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by Vault Education Editors | June 22, 2010


The internet is in a tizzy over today's New York Times article about law schools raising students' grades--in one case retroactively, meaning that students who have already graduated will suddenly find themselves with higher GPAs.  Ten law schools--including NYU, Georgetown and Tulane--have mandated grade inflation in the past two years.  Loyola Law School in Los Angeles is adding 0.33 to the GPA of every student: past, present and future.  And others, like Harvard and Stanford, have simply gone pass/fail.  While gradual grade inflation has been a tolerated higher education trend, the sudden burst of mandated grade inflation among law schools has received significant negative feedback.  And not unjustly: Why is work that used to be worth a B+ suddenly worth an A-?

Law students studying hard in classThe law schools implementing grade reform say they're raising GPAs to help their students compete nationally by creating a level GPA playing field.  In other words, to enable student X with a B+ at a non-grade inflated school can compete for jobs, fellowships, clerkships, etc., with student Y who has an A from a grade inflated school.  With the legal job market as dismal as it's been in the past few years, it's reasonable for schools to try to make their students more employable.  But will grade inflation work?  Will it really get more students hired? 

Sadly, I don't think so.  Although good grades will get you past the HR gatekeeper at many firms, whatever your grades school prestige, law review participation and alumni network often matter more, rendering a level playing field impossible.  Moreover, as the NYT points out, once one law school ups the ante, "this puts pressure on schools to keep raising their grades further."  It's a GPA arms race.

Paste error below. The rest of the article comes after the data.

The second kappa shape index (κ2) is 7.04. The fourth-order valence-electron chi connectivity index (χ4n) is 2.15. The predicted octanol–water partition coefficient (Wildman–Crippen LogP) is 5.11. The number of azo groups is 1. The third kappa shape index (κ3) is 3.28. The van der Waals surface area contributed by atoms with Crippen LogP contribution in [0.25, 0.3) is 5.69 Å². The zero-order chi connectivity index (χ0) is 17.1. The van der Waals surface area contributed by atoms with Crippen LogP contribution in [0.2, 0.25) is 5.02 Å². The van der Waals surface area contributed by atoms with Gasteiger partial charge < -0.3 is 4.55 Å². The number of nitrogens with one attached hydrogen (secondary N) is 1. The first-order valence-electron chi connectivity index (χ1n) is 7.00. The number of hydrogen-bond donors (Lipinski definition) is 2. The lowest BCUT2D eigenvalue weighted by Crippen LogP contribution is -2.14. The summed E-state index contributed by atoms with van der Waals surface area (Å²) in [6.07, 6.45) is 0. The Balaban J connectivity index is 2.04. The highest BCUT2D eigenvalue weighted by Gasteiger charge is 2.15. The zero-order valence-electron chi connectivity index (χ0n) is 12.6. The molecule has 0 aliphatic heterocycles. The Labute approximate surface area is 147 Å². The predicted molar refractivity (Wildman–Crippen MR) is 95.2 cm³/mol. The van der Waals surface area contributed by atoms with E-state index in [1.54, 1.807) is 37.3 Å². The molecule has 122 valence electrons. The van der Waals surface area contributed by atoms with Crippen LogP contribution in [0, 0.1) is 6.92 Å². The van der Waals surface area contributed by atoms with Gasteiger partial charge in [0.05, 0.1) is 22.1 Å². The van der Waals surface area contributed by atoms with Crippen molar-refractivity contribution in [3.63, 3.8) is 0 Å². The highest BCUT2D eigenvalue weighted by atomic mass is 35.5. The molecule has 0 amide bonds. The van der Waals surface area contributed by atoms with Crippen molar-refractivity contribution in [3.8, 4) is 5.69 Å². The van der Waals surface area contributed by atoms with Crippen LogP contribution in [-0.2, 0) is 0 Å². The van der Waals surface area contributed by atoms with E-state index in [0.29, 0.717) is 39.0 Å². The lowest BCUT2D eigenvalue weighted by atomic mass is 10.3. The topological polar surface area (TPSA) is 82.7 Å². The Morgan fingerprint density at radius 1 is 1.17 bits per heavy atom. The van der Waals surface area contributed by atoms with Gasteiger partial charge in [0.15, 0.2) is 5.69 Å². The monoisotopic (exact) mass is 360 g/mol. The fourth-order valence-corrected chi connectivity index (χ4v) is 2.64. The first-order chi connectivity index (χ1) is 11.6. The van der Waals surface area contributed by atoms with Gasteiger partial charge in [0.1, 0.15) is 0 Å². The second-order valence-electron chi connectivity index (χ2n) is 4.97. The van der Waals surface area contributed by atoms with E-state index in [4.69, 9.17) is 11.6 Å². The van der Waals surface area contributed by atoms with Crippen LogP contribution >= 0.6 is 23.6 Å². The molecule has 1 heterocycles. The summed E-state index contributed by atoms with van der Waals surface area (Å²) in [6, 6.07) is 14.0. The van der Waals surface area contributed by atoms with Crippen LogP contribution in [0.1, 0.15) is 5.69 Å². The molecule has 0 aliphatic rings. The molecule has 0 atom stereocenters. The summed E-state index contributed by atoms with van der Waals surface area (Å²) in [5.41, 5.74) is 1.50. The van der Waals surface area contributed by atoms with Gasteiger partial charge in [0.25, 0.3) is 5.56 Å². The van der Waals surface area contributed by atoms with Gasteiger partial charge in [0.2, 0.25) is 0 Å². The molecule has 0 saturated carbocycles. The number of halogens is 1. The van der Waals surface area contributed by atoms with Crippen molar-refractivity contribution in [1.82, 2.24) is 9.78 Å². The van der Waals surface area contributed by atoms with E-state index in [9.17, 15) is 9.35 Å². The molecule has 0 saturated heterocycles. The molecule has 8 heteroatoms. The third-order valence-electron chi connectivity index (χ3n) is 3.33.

For lower tier schools, grade inflation will prove particularly fruitless.  With the harsher grading system, hiring partners and recruiters were able to pinpoint the superstars who would be able to compete with students from higher ranked schools.  Without the hard grading system, those superstars will be harder to recognize, therefore rather than increasing the number of students who get jobs, grade inflation may in fact decrease it. 

So how can law schools level the playing field and make their students competitive nationally?  Grade deflation is clearly off the table.  The Law Street Journal suggests putting the onus on the American Bar Association: "Perhaps the best solution is for the ABA to provide law firms, government agencies, nonprofits, etc. with the information they need, including grade inflation statistics, median GPAs, etc., to make better-informed decisions when it comes to recruiting."  The ABA already publishes GPA and LSAT scores of applicants and bar passage rates of graduates.  Adding graduates' GPAs would be an extension of an existing research process.  It's a thought.


Filed Under: Education|Grad School

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